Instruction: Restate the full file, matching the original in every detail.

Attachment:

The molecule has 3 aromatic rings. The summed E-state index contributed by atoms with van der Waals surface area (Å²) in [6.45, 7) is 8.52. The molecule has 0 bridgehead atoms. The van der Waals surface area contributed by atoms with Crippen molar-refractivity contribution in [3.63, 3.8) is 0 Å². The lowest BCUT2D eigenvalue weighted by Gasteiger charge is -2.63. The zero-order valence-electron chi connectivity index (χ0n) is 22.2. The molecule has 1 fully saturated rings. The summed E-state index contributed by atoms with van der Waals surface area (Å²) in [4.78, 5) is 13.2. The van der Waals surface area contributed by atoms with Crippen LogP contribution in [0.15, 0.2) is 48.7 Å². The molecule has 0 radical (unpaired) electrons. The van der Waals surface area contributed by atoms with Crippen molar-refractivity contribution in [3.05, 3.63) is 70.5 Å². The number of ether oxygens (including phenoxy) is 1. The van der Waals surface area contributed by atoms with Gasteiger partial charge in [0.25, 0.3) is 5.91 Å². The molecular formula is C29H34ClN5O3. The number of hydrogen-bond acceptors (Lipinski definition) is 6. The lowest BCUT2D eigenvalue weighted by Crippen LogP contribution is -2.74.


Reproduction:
The molecule has 3 aromatic rings. The summed E-state index contributed by atoms with van der Waals surface area (Å²) in [6.45, 7) is 8.52. The molecule has 0 bridgehead atoms. The van der Waals surface area contributed by atoms with Crippen molar-refractivity contribution in [3.63, 3.8) is 0 Å². The lowest BCUT2D eigenvalue weighted by Gasteiger charge is -2.63. The zero-order valence-electron chi connectivity index (χ0n) is 22.2. The molecule has 1 fully saturated rings. The summed E-state index contributed by atoms with van der Waals surface area (Å²) in [4.78, 5) is 13.2. The van der Waals surface area contributed by atoms with Crippen LogP contribution in [0.15, 0.2) is 48.7 Å². The molecule has 0 radical (unpaired) electrons. The van der Waals surface area contributed by atoms with Crippen molar-refractivity contribution in [3.05, 3.63) is 70.5 Å². The number of ether oxygens (including phenoxy) is 1. The van der Waals surface area contributed by atoms with Gasteiger partial charge in [0.25, 0.3) is 5.91 Å². The molecular formula is C29H34ClN5O3. The number of hydrogen-bond acceptors (Lipinski definition) is 6. The lowest BCUT2D eigenvalue weighted by Crippen LogP contribution is -2.74.